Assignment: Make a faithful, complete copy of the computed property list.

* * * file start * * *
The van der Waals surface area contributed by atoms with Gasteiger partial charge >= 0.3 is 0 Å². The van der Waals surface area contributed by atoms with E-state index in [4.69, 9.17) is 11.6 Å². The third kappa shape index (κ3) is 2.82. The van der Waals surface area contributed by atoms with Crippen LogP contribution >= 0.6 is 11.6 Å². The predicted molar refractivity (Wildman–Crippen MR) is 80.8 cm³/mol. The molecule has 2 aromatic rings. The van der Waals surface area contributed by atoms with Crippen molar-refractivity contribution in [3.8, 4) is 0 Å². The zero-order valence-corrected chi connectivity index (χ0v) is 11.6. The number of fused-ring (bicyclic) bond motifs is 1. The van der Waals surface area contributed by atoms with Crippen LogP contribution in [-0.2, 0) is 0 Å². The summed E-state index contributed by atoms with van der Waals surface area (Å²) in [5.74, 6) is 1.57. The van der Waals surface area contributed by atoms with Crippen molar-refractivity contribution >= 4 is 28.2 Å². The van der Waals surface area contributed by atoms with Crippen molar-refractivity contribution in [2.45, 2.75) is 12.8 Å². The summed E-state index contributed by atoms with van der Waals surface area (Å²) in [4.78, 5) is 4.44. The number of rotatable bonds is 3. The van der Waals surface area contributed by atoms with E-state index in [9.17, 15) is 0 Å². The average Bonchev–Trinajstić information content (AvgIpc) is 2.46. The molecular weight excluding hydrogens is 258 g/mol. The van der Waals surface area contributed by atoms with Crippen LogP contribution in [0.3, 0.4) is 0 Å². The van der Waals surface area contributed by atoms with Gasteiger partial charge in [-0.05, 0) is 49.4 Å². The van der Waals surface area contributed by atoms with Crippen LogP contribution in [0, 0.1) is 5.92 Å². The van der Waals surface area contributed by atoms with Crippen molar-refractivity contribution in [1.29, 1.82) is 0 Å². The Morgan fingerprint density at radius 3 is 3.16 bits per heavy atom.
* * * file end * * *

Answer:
The van der Waals surface area contributed by atoms with Gasteiger partial charge >= 0.3 is 0 Å². The van der Waals surface area contributed by atoms with E-state index in [4.69, 9.17) is 11.6 Å². The third kappa shape index (κ3) is 2.82. The van der Waals surface area contributed by atoms with Crippen LogP contribution >= 0.6 is 11.6 Å². The predicted molar refractivity (Wildman–Crippen MR) is 80.8 cm³/mol. The molecule has 2 aromatic rings. The van der Waals surface area contributed by atoms with Crippen molar-refractivity contribution in [3.8, 4) is 0 Å². The zero-order valence-corrected chi connectivity index (χ0v) is 11.6. The number of fused-ring (bicyclic) bond motifs is 1. The van der Waals surface area contributed by atoms with Crippen LogP contribution in [-0.2, 0) is 0 Å². The summed E-state index contributed by atoms with van der Waals surface area (Å²) in [5.74, 6) is 1.57. The van der Waals surface area contributed by atoms with Crippen molar-refractivity contribution >= 4 is 28.2 Å². The van der Waals surface area contributed by atoms with Crippen molar-refractivity contribution in [2.45, 2.75) is 12.8 Å². The summed E-state index contributed by atoms with van der Waals surface area (Å²) in [4.78, 5) is 4.44. The number of rotatable bonds is 3. The van der Waals surface area contributed by atoms with E-state index in [9.17, 15) is 0 Å². The average Bonchev–Trinajstić information content (AvgIpc) is 2.46. The molecular weight excluding hydrogens is 258 g/mol. The van der Waals surface area contributed by atoms with Crippen LogP contribution in [0.3, 0.4) is 0 Å². The van der Waals surface area contributed by atoms with Gasteiger partial charge in [-0.05, 0) is 49.4 Å². The van der Waals surface area contributed by atoms with Crippen LogP contribution in [0, 0.1) is 5.92 Å². The van der Waals surface area contributed by atoms with Crippen molar-refractivity contribution in [1.29, 1.82) is 0 Å². The Morgan fingerprint density at radius 3 is 3.16 bits per heavy atom.